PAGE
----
Re: Phoenician & Kharoṣṭhī proposals

From: John Hudson (
Date: Sat May 29 2004 - 22:46:01 CDT

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    Christopher Fynn wrote:

    > I find it interesting to compare the furore over the Phoenician
    > proposal with the total calm over the Kharoṣṭhī proposal [N2732] - an
    > archaic script in which some Sanskrit and Sanskritized Gāndhārī texts
    > occur.

    > Couldn't the same arguments the Semiticists who would unify Phoenician
    > with Hebrew are making be just as easily made by Sanskritists to say that
    > Kharoṣṭhī should be unified with Devanagri? After all ancient Sanskrit
    > texts in whatever script are traditionally written and published in
    > Devanagri or Latin transliteration by scholars that deal with them,
    > just as it is claimed that Phoenician texts are written and published in
    > modern Hebrew characters or transliteration by scholars.

    I don't think this is a helpful comparison, Chris. The point has been made several times
    is that the Phoenician/Palaeo-Hebrew/Hebrew issue not about transliteration but about how
    semiticists -- for a long time -- have viewed the ancient semitic writing system, i.e. as
    a script continuum, not as separate scripts. It is clear from the discussions that some
    semticists consider this to be more fundamentally important than others, and think this
    view should be reflected in the encoding, while others may share the view but not agree
    that it necessarily be reflected in the encoding, and still others might share the view
    but have a desire or need to distinguish parts of the continuum in plain text. Comparisons
    to other writing systems -- whether they be fraktur or Kharoṣṭhī -- are not helpful
    because they do not necessarily share a comparable 'view' of the identity of the writing
    systems. I have been thinking today that part of the reason for the debate is that Unicode
    has a singular concept of 'script', a bucket into which variously shaped concepts of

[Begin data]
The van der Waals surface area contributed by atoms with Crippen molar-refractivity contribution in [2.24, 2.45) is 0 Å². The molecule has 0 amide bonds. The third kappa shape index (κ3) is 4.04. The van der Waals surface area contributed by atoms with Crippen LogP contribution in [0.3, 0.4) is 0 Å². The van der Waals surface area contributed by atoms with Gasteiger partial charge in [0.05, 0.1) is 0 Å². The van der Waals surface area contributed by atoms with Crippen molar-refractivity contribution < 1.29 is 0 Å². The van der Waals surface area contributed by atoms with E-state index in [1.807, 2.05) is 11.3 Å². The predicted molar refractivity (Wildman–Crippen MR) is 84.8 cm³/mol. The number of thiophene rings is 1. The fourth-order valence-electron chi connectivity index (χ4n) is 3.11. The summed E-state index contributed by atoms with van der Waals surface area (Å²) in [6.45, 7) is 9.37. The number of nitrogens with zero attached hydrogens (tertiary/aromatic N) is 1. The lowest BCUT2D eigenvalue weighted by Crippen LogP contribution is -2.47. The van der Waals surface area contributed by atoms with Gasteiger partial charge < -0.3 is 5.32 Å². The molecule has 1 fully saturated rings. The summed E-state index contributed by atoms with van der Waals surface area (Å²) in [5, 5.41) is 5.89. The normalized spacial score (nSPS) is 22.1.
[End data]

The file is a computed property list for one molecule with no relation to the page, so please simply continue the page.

writing systems must be put or rejected. I don't think there is anything conceptually
    wrong with the idea that specific instances of a single script might be separately encoded
    if there is a need or desire to distinguish them in plain text. It just happens that
    Unicode has only one word that can be applied to such instances, and that is 'script'. It
    seems clear to me now that what Unicode calls a script needn't necessarily be what
    semiticists, or anyone else, calls a script. A functional Unicode definition of script
    might be formed as: a finite collection of characters that can be distinguished in plain
    text from other collections of characters.

    There are very real issues of software implementation, font development, collation, text
    indexing and searching, etc. that arise from encoding multiple instances of what some
    users consider a single script, whether users in general opt to make the distinction in
    plain text or not, by using the separate character collections or unifying text in a
    single character collection and making the distinction at a higher level. I'm beginning to
    think that our time would be better spent thinking about those issues.

    John Hudson

    Tiro Typeworks
    Vancouver, BC
    Currently reading:
    Typespaces, by Peter Burnhill
    White Mughals, by William Dalrymple
    Hebrew manuscripts of the Middle Ages, by Colette Sirat

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